Watercare’s EV’s fleet accelerates
Watercare’s vehicle fleet is undergoing a quiet revolution, growing from five to 30 new Electric Vehicles in just under a year.
In September, three new Hyundai Kona and 20 Hyundai Ioniq arrived with another two Ioniqs going to the Central Interceptor team this month, meaning more than 33% of Watercare’s entire passenger fleet is now electric. The old petrol vehicles (some of which were ten years old) will be sold.
Watercare fleet manager,
Samantha Schofield says the new cars bring many benefits:
“Typically, the old vehicles would use around 40,000
litres of fuel, costing us around $95,000 per year. EVs cost
the equivalent of around 30 cents/litre to fully charge
their battery (on slow charge), so we’ll be making
significant savings on fuel costs and more importantly, from
now we’ll be removing 45 tonnes of carbon dioxide from the
environmentand that’s so exciting!
Watercare is committed to energy efficiency and the EVs are helping us to achieve our sustainability goals.”
New fleet EV charging points have been installed at Newmarket, Pukekohe and Māngere Wastewater Treatment Plants. Rosedale Wastewater Treatment Plant will receive five double chargers this month, with plans to gradually roll out chargers at other sites, including Ardmore and Warkworth Water Treatment Plants.
A different approach is being taken for heavy-duty vehicles, such as trucks, vans and utes. Schofield says the current cost of electric trucks is disproportionate compared to diesel models: “There is a limited range of EV trucks around and now they can cost three quarters of a million dollars, as opposed to $250,000 for a standard diesel truck.
As a result, we’re investigating the opportunity of sourcing hydrogen from wastewater or re-purposing methane gas and converting it into hydrogen, which we can use to power our heavy vehicle fleet in future.”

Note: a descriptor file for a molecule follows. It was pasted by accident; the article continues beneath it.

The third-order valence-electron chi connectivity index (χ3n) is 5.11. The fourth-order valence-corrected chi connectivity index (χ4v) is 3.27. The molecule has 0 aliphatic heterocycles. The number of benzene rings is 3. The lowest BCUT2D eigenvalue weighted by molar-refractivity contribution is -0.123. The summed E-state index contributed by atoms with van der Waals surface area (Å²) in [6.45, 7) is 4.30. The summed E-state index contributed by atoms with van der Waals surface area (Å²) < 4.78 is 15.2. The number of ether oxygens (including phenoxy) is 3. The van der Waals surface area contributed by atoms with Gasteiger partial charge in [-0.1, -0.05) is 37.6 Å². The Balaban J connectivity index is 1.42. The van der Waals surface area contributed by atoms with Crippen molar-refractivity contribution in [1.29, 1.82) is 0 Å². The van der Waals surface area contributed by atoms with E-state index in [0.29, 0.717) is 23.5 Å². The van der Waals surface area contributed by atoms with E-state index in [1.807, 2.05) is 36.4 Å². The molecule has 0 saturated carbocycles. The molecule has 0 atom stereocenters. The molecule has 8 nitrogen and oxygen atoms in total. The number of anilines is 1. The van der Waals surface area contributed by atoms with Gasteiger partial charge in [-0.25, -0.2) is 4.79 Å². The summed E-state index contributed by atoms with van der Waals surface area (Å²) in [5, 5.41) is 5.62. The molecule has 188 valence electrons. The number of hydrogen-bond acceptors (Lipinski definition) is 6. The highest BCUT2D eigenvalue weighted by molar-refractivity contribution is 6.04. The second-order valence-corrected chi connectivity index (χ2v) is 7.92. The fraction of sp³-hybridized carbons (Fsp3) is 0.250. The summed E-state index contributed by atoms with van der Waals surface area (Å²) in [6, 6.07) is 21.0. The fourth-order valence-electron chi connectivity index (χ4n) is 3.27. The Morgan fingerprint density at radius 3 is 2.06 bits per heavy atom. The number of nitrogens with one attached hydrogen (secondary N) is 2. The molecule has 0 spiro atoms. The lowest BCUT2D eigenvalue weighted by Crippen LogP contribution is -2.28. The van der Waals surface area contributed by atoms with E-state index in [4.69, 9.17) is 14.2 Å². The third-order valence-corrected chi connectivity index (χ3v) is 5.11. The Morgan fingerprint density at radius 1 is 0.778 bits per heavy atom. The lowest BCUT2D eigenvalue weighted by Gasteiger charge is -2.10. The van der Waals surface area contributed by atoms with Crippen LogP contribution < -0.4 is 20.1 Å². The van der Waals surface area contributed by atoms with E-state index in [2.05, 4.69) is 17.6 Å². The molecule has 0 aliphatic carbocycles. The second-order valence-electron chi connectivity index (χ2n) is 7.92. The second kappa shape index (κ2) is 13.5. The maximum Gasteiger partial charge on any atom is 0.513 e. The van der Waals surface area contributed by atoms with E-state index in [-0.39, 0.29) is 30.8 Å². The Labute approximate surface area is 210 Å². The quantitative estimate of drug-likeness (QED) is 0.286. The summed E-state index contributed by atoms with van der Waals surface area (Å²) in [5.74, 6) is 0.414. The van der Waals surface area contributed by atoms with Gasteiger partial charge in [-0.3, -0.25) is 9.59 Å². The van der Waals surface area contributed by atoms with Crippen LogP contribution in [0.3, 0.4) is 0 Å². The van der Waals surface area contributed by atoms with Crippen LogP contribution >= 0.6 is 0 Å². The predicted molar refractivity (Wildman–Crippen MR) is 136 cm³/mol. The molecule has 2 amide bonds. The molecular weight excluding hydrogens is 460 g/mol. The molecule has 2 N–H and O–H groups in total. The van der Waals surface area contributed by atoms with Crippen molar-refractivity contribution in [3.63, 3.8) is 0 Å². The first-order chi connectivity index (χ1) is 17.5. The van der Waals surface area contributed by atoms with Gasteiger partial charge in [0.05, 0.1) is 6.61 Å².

Hydrogen fuel-cell vehicles are far quicker to fill up: around six minutes instead of 12 hours (on slow charge). They also have good range (approximately 650 kilometres) and have the same instant torque and quiet performance.
Coincidentally, the Government has recently outlined its plans for how hydrogen fuel will hope to be used in New Zealand. A quarter of a million dollars will go to ‘First Gas’, which owns all the natural gas pipelines in the North Island, to figure out how to use their pipes to pump hydrogen.
With more EVs in the Watercare fleet, Schofield is reminding staff to be mindful about their journey distances and planning their route: “We recently had a staff member who took five hours to get back from Ngaruawahia because they couldn’t find a fast charge point and a top-up in Huntly using a slow charger took forever.
By the time she got to our Pukekohe plant the vehicle had just 1% charge left!”
For short distances, staff are being encouraged to consider taking alternative, more sustainable travel options: such as public transport.